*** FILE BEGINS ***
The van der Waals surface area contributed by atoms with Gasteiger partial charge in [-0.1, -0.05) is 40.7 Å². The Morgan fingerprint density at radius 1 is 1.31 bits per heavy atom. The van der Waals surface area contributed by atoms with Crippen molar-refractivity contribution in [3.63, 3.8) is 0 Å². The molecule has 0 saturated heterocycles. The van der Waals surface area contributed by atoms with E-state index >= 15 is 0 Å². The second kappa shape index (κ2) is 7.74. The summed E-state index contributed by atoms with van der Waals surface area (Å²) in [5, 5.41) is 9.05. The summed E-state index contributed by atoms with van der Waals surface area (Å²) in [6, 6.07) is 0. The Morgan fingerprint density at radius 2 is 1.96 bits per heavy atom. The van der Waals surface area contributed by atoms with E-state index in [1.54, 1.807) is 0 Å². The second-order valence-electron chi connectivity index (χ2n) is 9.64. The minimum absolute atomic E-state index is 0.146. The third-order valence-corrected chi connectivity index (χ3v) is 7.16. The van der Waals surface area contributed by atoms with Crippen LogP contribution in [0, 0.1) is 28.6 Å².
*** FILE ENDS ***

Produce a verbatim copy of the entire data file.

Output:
The van der Waals surface area contributed by atoms with Gasteiger partial charge in [-0.1, -0.05) is 40.7 Å². The Morgan fingerprint density at radius 1 is 1.31 bits per heavy atom. The van der Waals surface area contributed by atoms with Crippen molar-refractivity contribution in [3.63, 3.8) is 0 Å². The molecule has 0 saturated heterocycles. The van der Waals surface area contributed by atoms with E-state index >= 15 is 0 Å². The second kappa shape index (κ2) is 7.74. The summed E-state index contributed by atoms with van der Waals surface area (Å²) in [5, 5.41) is 9.05. The summed E-state index contributed by atoms with van der Waals surface area (Å²) in [6, 6.07) is 0. The Morgan fingerprint density at radius 2 is 1.96 bits per heavy atom. The van der Waals surface area contributed by atoms with E-state index in [1.54, 1.807) is 0 Å². The second-order valence-electron chi connectivity index (χ2n) is 9.64. The minimum absolute atomic E-state index is 0.146. The third-order valence-corrected chi connectivity index (χ3v) is 7.16. The van der Waals surface area contributed by atoms with Crippen LogP contribution in [0, 0.1) is 28.6 Å².